Canada home prices to fall almost 6% in 2023, CREA forecasts

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National home sales rose 1.3 percent in December from November. National home sales rose 1.3 percent in December from November. Photo by Mike Hensen/The London Free Press/Postmedia Network

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According to a new forecast by the Canadian Real Estate Association, the median price of homes sold in Canada will fall 5.9 percent annually to $662,103 in 2023, but will recover slightly in 2024.

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CREA expects average prices to fall to $662,103 in 2023, but to recover 3.5 percent to $685,056 in 2024.

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Rising interest rates and a home shortage in Canada continue to pose challenges for prospective homebuyers and have resulted in lower levels of activity compared to early 2022.

“The real estate market story of 2022 was about high inflation and rising interest rates. The 2023 market will depend on the timing and extent to which these factors move back in the other direction,” said Shaun Cathcart, CREA’s senior economist, in the report. “Demand for housing continues to grow and supply remains the biggest problem across the spectrum. Whether that impacts the rental market in 2023 or moves back into ownership depends on how quickly the Bank of Canada can get inflation under control and start turning borrowing costs back down.”

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Christopher Alexander, president of RE/MAX Canada, believes national home sales will see a “rough start to the year” because “inventory levels are a concern.”

“What’s really worrying is the inventory levels that we’re seeing, which is very, very interesting because never before has a path towards a potential recession not coincided with a large surge in housing stock. It’s actually run down,” Alexander said in an interview.

According to CREA’s forecast, 495,858 transactions are expected to take place through Canadian MLS systems in 2023, down 0.5 percent from 2022.

Nationwide home sales are expected to increase by 10.2 percent in 2024 as markets bet on signs of recovery, but that would still be below 2020 and 2021 figures.

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Alexander added that despite the perception that the market is unfavorable for sellers, buyers won’t stay on the sidelines forever.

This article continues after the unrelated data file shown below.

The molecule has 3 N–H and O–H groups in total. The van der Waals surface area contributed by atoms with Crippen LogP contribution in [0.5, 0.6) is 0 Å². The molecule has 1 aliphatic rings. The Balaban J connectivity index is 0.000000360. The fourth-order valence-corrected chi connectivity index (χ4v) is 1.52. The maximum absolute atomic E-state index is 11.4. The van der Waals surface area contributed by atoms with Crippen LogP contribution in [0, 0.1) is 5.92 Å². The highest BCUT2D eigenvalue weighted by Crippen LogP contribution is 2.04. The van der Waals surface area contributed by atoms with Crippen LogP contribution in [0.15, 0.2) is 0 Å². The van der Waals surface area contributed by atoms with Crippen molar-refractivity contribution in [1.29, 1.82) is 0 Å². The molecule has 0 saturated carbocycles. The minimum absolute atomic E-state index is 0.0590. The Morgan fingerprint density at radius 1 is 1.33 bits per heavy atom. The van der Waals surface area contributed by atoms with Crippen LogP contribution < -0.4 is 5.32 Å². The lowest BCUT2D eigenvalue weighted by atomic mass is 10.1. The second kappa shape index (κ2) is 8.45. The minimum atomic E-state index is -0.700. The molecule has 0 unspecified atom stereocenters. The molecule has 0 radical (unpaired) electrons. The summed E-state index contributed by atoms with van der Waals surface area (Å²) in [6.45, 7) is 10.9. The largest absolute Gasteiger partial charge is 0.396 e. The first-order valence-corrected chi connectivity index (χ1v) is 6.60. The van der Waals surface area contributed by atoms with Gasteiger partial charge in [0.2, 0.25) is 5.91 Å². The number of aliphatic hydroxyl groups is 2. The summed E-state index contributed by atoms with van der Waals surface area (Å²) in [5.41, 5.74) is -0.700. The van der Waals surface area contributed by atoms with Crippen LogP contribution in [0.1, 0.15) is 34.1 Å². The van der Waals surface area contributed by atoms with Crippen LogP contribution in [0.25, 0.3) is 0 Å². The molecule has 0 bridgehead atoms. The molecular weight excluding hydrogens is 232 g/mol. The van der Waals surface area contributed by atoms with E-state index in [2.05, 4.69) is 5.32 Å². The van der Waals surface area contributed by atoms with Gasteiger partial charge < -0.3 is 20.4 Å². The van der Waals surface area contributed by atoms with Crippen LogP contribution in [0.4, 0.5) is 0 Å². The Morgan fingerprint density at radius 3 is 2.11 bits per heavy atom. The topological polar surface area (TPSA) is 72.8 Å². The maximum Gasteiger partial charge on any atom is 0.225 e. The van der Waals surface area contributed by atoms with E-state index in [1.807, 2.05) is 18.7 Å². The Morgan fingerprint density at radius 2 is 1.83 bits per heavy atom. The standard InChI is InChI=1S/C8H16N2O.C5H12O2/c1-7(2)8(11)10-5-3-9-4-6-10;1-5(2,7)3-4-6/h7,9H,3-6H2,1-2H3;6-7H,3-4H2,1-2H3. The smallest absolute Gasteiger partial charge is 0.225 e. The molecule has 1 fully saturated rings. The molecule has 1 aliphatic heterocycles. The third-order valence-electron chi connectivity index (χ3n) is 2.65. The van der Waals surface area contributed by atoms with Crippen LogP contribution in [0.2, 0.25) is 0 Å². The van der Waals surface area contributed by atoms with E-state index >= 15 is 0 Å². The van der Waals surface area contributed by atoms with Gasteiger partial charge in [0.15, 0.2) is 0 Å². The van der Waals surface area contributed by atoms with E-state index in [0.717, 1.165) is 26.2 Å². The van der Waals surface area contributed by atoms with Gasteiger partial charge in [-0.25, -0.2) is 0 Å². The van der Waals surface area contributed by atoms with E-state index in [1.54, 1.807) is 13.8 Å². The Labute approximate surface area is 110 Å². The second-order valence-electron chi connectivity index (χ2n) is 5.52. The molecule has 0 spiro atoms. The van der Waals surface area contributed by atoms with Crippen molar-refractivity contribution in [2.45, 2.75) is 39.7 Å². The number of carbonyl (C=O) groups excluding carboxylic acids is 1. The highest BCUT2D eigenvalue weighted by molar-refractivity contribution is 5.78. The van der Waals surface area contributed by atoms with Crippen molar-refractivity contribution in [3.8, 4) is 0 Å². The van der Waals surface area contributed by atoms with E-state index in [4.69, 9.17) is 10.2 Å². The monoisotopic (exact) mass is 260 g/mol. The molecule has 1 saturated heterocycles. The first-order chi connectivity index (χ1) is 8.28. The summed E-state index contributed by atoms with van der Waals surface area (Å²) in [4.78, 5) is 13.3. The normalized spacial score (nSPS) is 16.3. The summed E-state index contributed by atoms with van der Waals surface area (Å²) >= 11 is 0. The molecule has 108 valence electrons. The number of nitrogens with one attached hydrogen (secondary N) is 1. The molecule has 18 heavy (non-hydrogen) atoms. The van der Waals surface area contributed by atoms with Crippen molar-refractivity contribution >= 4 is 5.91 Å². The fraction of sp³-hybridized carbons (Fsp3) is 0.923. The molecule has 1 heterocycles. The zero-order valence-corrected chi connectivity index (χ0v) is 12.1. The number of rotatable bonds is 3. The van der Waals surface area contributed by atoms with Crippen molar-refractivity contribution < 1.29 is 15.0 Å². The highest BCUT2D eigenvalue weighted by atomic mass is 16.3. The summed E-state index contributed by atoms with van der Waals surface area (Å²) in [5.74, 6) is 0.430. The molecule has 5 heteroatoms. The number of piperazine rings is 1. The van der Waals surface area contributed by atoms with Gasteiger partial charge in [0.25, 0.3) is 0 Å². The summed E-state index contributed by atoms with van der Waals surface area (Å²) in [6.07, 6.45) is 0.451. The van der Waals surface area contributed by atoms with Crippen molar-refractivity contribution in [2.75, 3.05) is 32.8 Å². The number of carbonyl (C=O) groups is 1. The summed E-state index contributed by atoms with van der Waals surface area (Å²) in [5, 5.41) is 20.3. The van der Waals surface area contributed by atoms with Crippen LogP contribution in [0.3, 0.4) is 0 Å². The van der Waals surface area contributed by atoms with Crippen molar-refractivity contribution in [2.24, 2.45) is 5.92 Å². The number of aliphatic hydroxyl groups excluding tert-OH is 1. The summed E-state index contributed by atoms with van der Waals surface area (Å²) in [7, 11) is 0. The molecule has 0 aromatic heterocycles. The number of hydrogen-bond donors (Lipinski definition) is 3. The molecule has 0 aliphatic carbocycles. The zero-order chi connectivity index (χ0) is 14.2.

“There will come a point where people won’t be able to put their plans on hold or they will see buying as a more affordable option over renting because the rents are so high,” Alexander said. “Despite higher mortgage rates, the monthly payments are more attractive compared to renting, so I think we’re going to see a shift from renting to buying somewhere towards the end of spring this year.”

For Cathcart, 2023 looks like a “turnaround year, but not a recovery year.”

“We’re going to stop the bleeding and start moving back up,” he said in an interview. “We’re hoping that a lot of these measures will stabilize in the housing market and I think that’s going to put some people off the sidelines – but in terms of going back to a normal market where there’s a lot of first-time home buyers, I think that rates need to be lower and they won’t be lower until 2024.”

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Across Canada, home prices remain mixed, with more expensive markets like British Columbia and Ontario cooling off. Meanwhile, data from CREA shows that house prices have been much more stable in Alberta, Saskatchewan and Newfoundland and Labrador, while Quebec and the Maritime provinces are somewhere in between.

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Regardless of whether the expected demand for living space occurs in 2023 or 2024, the demand for supply will come. Alexander doesn’t think we have what it takes to meet the demand.

“We don’t have the resources to keep up with that demand, so we really need faster development and incentives for people to move,” Alexander said. “There are just so many deterrents for the average homeowner, especially when you live in Southern Ontario with such a high property transfer tax and limited product selection.”

“There’s just no real incentive for people to move,” Alexander said.

CREA also released figures for December 2022 showing that the nationwide average monthly home price ended the year up 12 percent at $626,318. The MLS Home Price Index is down 7.5 percent from December 2021.

National home sales are up 1.3 percent month-on-month.

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